Today's language lesson: puns, and mums

This Just In . . .

April 30, 1999|By DAN RODRICKS

A FRIEND writes: "In one block of Pennsylvania Avenue in Towson, you find the Perking Lot, Thai One On, Cluck U., and San Sushi Too. (Once there was a fashionable Washington restaurant called Sans Souci.) Given all this, don't you think they ought to rename it 'Punsylvania Avenue'?" ... There's a radio ad airing for local shopping malls that alerts us to the approach of Mother's Day by offering all sorts of ways to say "mother." You know, "Mama Mia" and the like. In an attempt to appeal to Asian shoppers, the spot includes the phrase "Mama-san." Trouble is, says a student of the language, "Mama-san" isn't what the Japanese call their mothers. (That would be okaasan.) A "Mama-san" is a woman who runs an escort service or "gentlemen's club." ... TJI contributor El Cranko-o, noting the absence of Aaron Ledesma from the Orioles dugout this season and the presence of Rich Amaral, says: "Have there ever been two ballplayers with two last names that sounded more like an ailment and its cure? 'Do you suffer from chronic Ledesma? Try new, fast-acting, extra-strength Amaral!'" ... The Sykesville Police Department has a new police dog unit, a 1-year-old golden retriever male donated by counterparts in Baltimore County. When police Chief Wallace Mitchell informed the Town Council about Deedle, the first question everyone asked: "Does he speak English?" The town's former police dog unit, a German shepherd now retired, had been trained in Europe. It only responded to commands in Czech, which all six town officers dutifully learned.

1 day for honesty, 364 for...

Today is National Honesty Day. I am not making this up. Hirsh Goldberg did. This is his baby. Baltimore writer and public relations executive, author of "The Book of Lies," Goldberg conceived National Honesty Day and the Honest Abe Awards that go with it. He announces the Abies every April 30.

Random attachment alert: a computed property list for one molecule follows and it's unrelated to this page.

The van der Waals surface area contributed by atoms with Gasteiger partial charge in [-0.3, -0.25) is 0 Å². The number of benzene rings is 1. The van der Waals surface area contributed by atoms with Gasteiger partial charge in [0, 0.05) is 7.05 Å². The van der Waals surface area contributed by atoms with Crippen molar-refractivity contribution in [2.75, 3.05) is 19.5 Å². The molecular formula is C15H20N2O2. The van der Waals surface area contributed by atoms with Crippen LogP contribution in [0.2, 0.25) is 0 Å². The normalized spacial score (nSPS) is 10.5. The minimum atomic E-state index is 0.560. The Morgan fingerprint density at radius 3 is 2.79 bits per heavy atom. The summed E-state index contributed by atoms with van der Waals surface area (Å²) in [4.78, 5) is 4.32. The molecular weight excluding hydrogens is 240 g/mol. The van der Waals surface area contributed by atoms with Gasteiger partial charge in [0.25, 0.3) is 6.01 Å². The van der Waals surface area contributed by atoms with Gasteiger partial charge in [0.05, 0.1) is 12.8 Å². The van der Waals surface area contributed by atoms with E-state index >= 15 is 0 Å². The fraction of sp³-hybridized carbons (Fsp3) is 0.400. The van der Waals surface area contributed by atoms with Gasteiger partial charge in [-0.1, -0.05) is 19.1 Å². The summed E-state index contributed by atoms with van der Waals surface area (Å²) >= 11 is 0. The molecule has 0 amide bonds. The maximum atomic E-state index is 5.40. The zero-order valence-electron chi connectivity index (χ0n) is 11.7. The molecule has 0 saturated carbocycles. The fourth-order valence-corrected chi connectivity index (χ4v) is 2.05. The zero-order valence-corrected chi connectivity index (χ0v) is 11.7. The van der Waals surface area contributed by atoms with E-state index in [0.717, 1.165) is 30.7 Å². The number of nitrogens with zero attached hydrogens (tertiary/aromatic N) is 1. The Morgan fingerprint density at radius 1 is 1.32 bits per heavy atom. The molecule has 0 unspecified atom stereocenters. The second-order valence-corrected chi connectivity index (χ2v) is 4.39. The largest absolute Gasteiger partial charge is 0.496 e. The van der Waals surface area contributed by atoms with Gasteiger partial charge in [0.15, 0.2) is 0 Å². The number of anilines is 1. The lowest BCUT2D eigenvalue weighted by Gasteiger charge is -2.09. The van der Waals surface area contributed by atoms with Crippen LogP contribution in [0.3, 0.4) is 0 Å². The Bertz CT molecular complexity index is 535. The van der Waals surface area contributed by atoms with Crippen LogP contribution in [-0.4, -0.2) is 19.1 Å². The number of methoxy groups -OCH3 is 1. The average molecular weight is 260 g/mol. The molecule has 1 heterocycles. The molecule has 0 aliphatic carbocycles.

To tell the truth, Goldberg doesn't actually present the Abies -- there are no Honest Abe trophies -- nor does he call on his cousin Whoopi to be host of a lavish, nationally televised National Honesty Day ceremony. (Mostly because he's not related to Whoopi. I made that part up!)

Goldberg's routine is to emerge from his Towson office each spring and read from a list of saints and sinners -- those who exhibited honesty during the past year, and those who are worth only a dishonorable mention. Let's start with the losers:

The International Olympic Committee. Thirty of its 115 members have been implicated in a bribery and extortion scandal.

President Clinton. No explanation needed.

Capt. Joseph Schweitzer, a Marine aviator involved in the deadly Italian ski gondola accident. He was the navigator of the jet that clipped the gondola cable, killing 20 people. He later admitted to burning a videotape shot during the fatal flight. He was dismissed from the military. His commander said: "A Marine officer basically lives or dies by his integrity."

The Rev. Henry Lyons, former president of the National Baptist Convention and convicted swindler.

The Honest Abe Awards go to:

Richard Walker. He's the Securities and Exchange Commission enforcement director who called attention to the growing use of the Internet for fraud and made a pledge to stop it.

Oprah Winfrey. The talk-show host refuses to pay for interviews. Says Goldberg: "She adhered to that policy by not offering any payment to or making any special hidden deals with Monica Lewinsky, though it meant the loss of a big ratings opportunity."

Mike McCurry, the former White House press secretary. "During the height of the Clinton- Lewinsky scandal," says Goldberg, "he tried to perform his duties professionally and was never accused of issuing any false or misleading statements. Leaving the Clinton White House in midterm, he was quoted as saying he 'tried to tell the truth slowly.'"

Grand Prize Winner: Bracha Graber, a New York City social worker who blew the whistle on her city and state for collecting hundreds of millions of dollars in federal funds for foster care services that were not provided. Last fall, the city and state agreed to pay back $49 million, one of the federal government's largest recoveries under the False Claims Act.

I'd like to add an Honest Abe Award for:

Jack McGlone. He was shortstop last spring for the Cardinals of the Towson Recreation Council's 6-8 age group Farm League. In a playoff game June 20, as his Dodger opponents threatened to score in the fifth inning -- runners at first and second and one out -- Jack snatched a hard-hit grounder, appeared to tag the Dodger runner coming off second base, then stepped on the bag to force out the runner from first. As everyone cheered what appeared to be a big double play, Jack yelled, "I never touched him!" He admitted missing the tag. The umpire, who did not have a clear view of the play, ordered the inning resumed with two outs.

Two weeks later, when the Orioles were in New York, Yankee third baseman Scott Brosius had a chance to display similar honesty, but blew it.

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